13 µŘĹŇ¤Á 2564 , 12:23:20
Are Costume Contacts Safe For Halloween?
Want decorative contacts for your Halloween or cosplay costume? It takes more than a quick run to the Halloween store.To get more news about Green Contacts, you can visit beauon.com official website.
Avoid the scare of serious eye injury or permanent damage to your eye from costume contacts with a trip to an optometrist or ophthalmologist before you buy. Whether you want vampire, zombie, “circle eye” or other specialty contacts, keep in mind having these festive Halloween looks requires getting a medical device – contact lenses.To get more news about Purple Contacts, you can visit beauon.com official website.
Buying costume eye contacts off the shelf or online may seem convenient. But it’s illegal to sell any contact lenses without a prescription in the United States. Using knock-off contact lenses could be dangerous to your eye health.Buying costume contact lenses without a prescription offers extra risks. You may not know if the contacts were made with the right materials or in clean conditions. The Journal of Forensic Sciences found that 60 percent of counterfeit contact lenses were found positive for microbial contamination. Another study found several over-the-counter costume lenses tested positive for chlorine and other harmful chemicals.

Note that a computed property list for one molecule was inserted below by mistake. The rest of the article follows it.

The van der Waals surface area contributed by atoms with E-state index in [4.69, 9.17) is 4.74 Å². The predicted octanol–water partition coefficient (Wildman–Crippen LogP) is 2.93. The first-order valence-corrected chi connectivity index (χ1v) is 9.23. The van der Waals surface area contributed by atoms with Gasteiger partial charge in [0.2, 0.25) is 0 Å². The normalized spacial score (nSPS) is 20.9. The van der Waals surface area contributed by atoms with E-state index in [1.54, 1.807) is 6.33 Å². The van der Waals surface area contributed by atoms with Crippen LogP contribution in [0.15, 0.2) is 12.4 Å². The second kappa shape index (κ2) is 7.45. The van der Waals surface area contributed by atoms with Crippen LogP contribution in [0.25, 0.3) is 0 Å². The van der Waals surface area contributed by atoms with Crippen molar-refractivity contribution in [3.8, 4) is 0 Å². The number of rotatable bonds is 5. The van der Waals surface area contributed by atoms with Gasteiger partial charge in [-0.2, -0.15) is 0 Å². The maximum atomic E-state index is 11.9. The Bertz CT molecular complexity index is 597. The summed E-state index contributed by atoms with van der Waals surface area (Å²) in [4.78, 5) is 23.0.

The American Academy of Ophthalmology reports that at least 13,500 emergency room cases each year are due to contact lens injuries.To get more news about Purple Contacts, you can visit beauon.com official website.
“Be aware of what you are buying and from whom,” advises Michigan City optometrist Laura Zaknoun, OD, who practices at Franciscan Physician Network Coolspring Health Center. “Allow enough time to visit your optometrist and have the fitting to get them ordered in time.”Non-prescription costume contacts can cut, scratch and infect your eye if they don't fit exactly right. They can lead to allergic reactions, bacterial infections, corneal scrapes or ulcers, and even blindness. The paints and pigments for color lenses also make the contacts thicker and less breathable, possibly allowing less oxygen to the eye.
Don’t share contact lenses or cosmetics with others. Either will spread bacteria and germs.
Use proper contact hygiene.
Do not sleep in costume contacts.
Wash your hands before putting in or taking out your contact lenses.
Apply makeup after inserting the contact lenses.
Keep false eyelash glue, nail polish and remover, and perfume and cologne away from contacts.
Avoid metallic, pearlized or glittery types of eye shadow, which are common causes of eye irritation and infection in people who wear contacts.
Don’t apply eyeliner to the inner edge of the lid or above the lash line on the lower lid.